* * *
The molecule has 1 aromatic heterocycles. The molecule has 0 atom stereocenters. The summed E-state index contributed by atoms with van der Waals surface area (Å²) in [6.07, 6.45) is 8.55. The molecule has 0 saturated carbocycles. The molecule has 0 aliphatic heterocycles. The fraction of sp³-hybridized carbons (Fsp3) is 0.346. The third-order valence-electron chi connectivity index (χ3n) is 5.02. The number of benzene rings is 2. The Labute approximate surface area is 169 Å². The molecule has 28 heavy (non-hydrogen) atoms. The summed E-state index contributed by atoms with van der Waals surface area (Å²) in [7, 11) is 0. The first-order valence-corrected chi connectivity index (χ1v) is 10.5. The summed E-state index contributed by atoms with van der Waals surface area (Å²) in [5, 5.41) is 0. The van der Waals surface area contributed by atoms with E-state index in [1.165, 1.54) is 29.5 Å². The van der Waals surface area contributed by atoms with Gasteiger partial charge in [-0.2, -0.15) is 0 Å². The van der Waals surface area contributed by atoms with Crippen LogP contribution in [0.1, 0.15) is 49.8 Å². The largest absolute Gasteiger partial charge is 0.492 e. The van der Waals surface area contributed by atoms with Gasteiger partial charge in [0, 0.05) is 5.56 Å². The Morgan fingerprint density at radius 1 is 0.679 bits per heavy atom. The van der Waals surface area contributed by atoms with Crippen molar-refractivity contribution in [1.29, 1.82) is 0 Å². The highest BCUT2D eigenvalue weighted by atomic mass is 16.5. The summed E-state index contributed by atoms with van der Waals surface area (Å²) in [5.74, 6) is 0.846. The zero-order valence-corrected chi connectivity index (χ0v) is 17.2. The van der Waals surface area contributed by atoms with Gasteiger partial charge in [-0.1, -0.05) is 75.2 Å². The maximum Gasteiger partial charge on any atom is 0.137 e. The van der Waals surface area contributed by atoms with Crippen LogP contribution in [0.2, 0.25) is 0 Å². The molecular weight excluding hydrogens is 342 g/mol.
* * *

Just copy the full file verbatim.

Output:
The molecule has 1 aromatic heterocycles. The molecule has 0 atom stereocenters. The summed E-state index contributed by atoms with van der Waals surface area (Å²) in [6.07, 6.45) is 8.55. The molecule has 0 saturated carbocycles. The molecule has 0 aliphatic heterocycles. The fraction of sp³-hybridized carbons (Fsp3) is 0.346. The third-order valence-electron chi connectivity index (χ3n) is 5.02. The number of benzene rings is 2. The Labute approximate surface area is 169 Å². The molecule has 28 heavy (non-hydrogen) atoms. The summed E-state index contributed by atoms with van der Waals surface area (Å²) in [7, 11) is 0. The first-order valence-corrected chi connectivity index (χ1v) is 10.5. The summed E-state index contributed by atoms with van der Waals surface area (Å²) in [5, 5.41) is 0. The van der Waals surface area contributed by atoms with E-state index in [1.165, 1.54) is 29.5 Å². The van der Waals surface area contributed by atoms with Gasteiger partial charge in [-0.2, -0.15) is 0 Å². The van der Waals surface area contributed by atoms with Crippen LogP contribution in [0.1, 0.15) is 49.8 Å². The largest absolute Gasteiger partial charge is 0.492 e. The van der Waals surface area contributed by atoms with Gasteiger partial charge in [0, 0.05) is 5.56 Å². The Morgan fingerprint density at radius 1 is 0.679 bits per heavy atom. The van der Waals surface area contributed by atoms with Crippen molar-refractivity contribution in [1.29, 1.82) is 0 Å². The highest BCUT2D eigenvalue weighted by atomic mass is 16.5. The summed E-state index contributed by atoms with van der Waals surface area (Å²) in [5.74, 6) is 0.846. The zero-order valence-corrected chi connectivity index (χ0v) is 17.2. The van der Waals surface area contributed by atoms with Gasteiger partial charge in [-0.1, -0.05) is 75.2 Å². The maximum Gasteiger partial charge on any atom is 0.137 e. The van der Waals surface area contributed by atoms with Crippen LogP contribution in [0.2, 0.25) is 0 Å². The molecular weight excluding hydrogens is 342 g/mol.